Another Good Summer for Kemp’s Ridley Sea Turtles

Kemp's Ridley tracks on a beach in Mexico

Tracks from Kemp’s ridley sea turtles can be seen on a stretch of beach near Rancho Nuevo, Mexico earlier this year. Photo courtesy of LightHawk.

Kemp’s ridley sea turtle nesting season is winding down for the summer, and I’m happy to report that nest numbers are still on the rise!  While the Kemp’s ridleys still are the world’s most critically endangered sea turtle, they are making a huge come back in recent years.

Until half a century ago, tens of thousands of Kemp’s ridleys would surge onto Mexico’s Gulf of Mexico beaches in a few large nesting events each year to lay their eggs. At the turn of the 20th century, turtle meat and eggs became popular delicacies, causing the turtle’s population to crash.  Later, accidental catches in fishing gear kept their population from recovering.

Today, Kemp’s ridleys are rebounding due to protections that government, fishing industry, EDF and other conservation groups helped win.  These unprecedented actions included protecting Mexico beaches where the turtles nest, monitoring hatchlings at an incubation site, and establishing the headstart program and a second nesting site in Texas.  The initial recovery program spanned from 1978-1988.  During this time, over 22,000 eggs were transported from Playa de Rancho Nuevo in Mexico to Padre Island National Seashore in Texas.  Once hatched, the turtles were exposed to the Padre Island sand and surf, and then captured and transported to the National Marine Fisheries Service Laboratory in Galveston, Texas, where they were reared in captivity for 9-11 months. This “head-start” program allowed the turtles to grow large enough to be tagged for future recognition and to avoid most natural predators.    It was hoped that this exposure would imprint the turtles to the National Seashore so they would return year after year to nest at adulthood.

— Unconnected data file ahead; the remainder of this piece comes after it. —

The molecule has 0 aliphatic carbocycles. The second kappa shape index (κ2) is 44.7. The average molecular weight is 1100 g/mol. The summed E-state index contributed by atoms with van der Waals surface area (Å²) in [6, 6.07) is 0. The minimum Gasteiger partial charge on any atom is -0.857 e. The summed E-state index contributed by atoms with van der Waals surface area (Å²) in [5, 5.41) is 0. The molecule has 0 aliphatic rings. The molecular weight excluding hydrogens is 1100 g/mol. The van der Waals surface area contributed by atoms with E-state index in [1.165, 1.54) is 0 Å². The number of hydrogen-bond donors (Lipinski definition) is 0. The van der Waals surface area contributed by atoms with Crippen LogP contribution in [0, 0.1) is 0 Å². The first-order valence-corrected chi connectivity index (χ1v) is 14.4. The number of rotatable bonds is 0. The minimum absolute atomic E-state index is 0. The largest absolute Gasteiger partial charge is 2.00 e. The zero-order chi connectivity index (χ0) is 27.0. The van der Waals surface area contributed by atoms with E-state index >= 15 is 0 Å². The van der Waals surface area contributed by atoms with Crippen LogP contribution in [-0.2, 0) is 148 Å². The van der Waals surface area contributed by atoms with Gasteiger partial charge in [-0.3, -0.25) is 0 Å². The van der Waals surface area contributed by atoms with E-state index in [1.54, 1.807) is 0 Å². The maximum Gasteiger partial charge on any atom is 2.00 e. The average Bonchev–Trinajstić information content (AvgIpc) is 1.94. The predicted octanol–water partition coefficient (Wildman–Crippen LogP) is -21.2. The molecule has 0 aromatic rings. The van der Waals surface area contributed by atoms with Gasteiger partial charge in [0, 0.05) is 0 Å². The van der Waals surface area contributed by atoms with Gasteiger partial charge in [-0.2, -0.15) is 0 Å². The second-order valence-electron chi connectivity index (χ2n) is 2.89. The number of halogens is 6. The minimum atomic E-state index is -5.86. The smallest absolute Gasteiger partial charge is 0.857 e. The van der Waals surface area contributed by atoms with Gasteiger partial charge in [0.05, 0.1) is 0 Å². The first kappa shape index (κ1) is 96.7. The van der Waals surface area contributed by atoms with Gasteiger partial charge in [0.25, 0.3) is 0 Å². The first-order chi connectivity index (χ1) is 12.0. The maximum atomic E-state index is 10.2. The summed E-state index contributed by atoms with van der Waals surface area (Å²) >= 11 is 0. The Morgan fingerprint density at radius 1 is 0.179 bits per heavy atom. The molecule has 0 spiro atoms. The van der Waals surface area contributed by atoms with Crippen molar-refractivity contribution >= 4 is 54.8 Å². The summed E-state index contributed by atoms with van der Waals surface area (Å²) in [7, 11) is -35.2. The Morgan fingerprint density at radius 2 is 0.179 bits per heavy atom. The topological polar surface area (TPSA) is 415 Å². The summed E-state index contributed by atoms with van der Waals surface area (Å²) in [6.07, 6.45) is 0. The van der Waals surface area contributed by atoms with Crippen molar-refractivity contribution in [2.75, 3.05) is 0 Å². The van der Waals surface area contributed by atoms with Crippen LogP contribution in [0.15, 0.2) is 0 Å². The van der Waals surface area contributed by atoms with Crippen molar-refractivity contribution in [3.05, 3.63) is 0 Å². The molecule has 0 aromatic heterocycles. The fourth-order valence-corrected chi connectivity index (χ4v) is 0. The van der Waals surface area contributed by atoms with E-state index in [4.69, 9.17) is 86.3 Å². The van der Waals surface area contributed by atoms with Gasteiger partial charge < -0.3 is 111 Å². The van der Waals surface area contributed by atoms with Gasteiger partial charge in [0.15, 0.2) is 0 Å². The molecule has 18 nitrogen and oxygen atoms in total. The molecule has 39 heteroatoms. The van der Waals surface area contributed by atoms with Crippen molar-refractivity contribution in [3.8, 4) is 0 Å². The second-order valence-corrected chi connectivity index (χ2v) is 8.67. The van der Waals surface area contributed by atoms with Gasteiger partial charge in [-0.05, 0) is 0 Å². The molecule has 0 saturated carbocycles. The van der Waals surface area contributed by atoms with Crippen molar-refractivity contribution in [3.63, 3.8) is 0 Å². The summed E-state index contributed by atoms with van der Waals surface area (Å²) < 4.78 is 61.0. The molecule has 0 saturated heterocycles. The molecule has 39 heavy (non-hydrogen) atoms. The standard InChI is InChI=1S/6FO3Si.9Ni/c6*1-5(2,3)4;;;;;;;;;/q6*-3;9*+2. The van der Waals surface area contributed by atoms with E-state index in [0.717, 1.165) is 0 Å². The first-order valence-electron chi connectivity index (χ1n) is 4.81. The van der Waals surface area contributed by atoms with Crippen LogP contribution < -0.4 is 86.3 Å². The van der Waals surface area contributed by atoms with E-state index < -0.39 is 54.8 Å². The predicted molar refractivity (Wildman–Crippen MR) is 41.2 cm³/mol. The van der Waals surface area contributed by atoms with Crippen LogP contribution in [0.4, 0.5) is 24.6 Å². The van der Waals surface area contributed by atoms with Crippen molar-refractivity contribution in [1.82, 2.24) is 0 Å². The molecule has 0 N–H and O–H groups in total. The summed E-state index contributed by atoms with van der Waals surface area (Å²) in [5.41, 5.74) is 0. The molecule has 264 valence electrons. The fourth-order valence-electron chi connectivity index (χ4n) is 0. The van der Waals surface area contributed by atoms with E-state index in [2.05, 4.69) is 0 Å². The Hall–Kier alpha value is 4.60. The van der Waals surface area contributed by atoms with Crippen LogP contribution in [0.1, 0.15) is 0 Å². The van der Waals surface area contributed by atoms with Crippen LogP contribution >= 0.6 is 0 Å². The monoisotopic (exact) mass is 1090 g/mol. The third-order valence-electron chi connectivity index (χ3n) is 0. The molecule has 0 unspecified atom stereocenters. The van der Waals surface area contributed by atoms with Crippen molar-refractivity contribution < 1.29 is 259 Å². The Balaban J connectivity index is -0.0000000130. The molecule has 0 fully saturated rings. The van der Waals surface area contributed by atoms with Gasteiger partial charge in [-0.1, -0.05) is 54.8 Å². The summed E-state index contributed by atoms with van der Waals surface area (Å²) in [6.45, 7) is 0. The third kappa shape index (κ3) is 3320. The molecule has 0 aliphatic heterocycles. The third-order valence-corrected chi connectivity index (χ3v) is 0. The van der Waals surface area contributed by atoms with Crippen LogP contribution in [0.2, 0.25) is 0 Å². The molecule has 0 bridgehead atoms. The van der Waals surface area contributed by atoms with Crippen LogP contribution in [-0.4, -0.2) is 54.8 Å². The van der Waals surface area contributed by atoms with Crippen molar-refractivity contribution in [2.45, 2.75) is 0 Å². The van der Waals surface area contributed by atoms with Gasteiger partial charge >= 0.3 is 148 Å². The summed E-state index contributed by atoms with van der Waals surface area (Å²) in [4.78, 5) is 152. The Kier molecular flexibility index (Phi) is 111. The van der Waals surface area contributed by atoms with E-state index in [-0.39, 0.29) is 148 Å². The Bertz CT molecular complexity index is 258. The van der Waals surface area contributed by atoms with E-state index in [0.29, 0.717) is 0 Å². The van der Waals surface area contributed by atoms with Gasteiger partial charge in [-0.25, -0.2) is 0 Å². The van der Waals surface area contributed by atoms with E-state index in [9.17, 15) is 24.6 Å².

Photo of a nesting Kemp’s ridley sea turtle courtesy of the National Park Service.

Our advocacy among others also helped to secure Turtle excluder devices and a seasonal no-trawl zone off Padre Island, Texas, to protect spawning white shrimp and endangered Kemp’s ridley sea turtles during sensitive life stages. These and other measures (including continued safeguards for nesting beaches) have helped Kemp’s ridleys populations begin their recovery.

At Playa de Rancho Nuevo in Mexico, the numbers are up from 700 in 1985 to more than 20,570 nests in 2011.  In Texas each summer, the nests are tracked and checked daily.    The number of nests have climbed from 1 in 1978 to a high of 199 in 2011 due to extraordinary steps taken to establish a secondary nesting site at Padre Island National Seashore.  These unprecedented efforts led by Dr. Donna Shaver and others as part of the Sea Turtle Recovery Project, have restored hope for the fate of the critically endangered species.  In Texas, this year’s total stands at 209 nests (with a clutch size of an average of 100 eggs) and continues to follow the 8 years consecutive record breaking trend.  Learn more about the about the turtle’s history and conservation efforts taken in recent years to help the Kemps ridleys population recover.

To get day-to-day updates on hatchings off Padres Island, visit the Padre Island NS Division of Sea Turtle Science & Recovery facebook page or click here for 2012 updates from the Sea Turtle Recovery Project.

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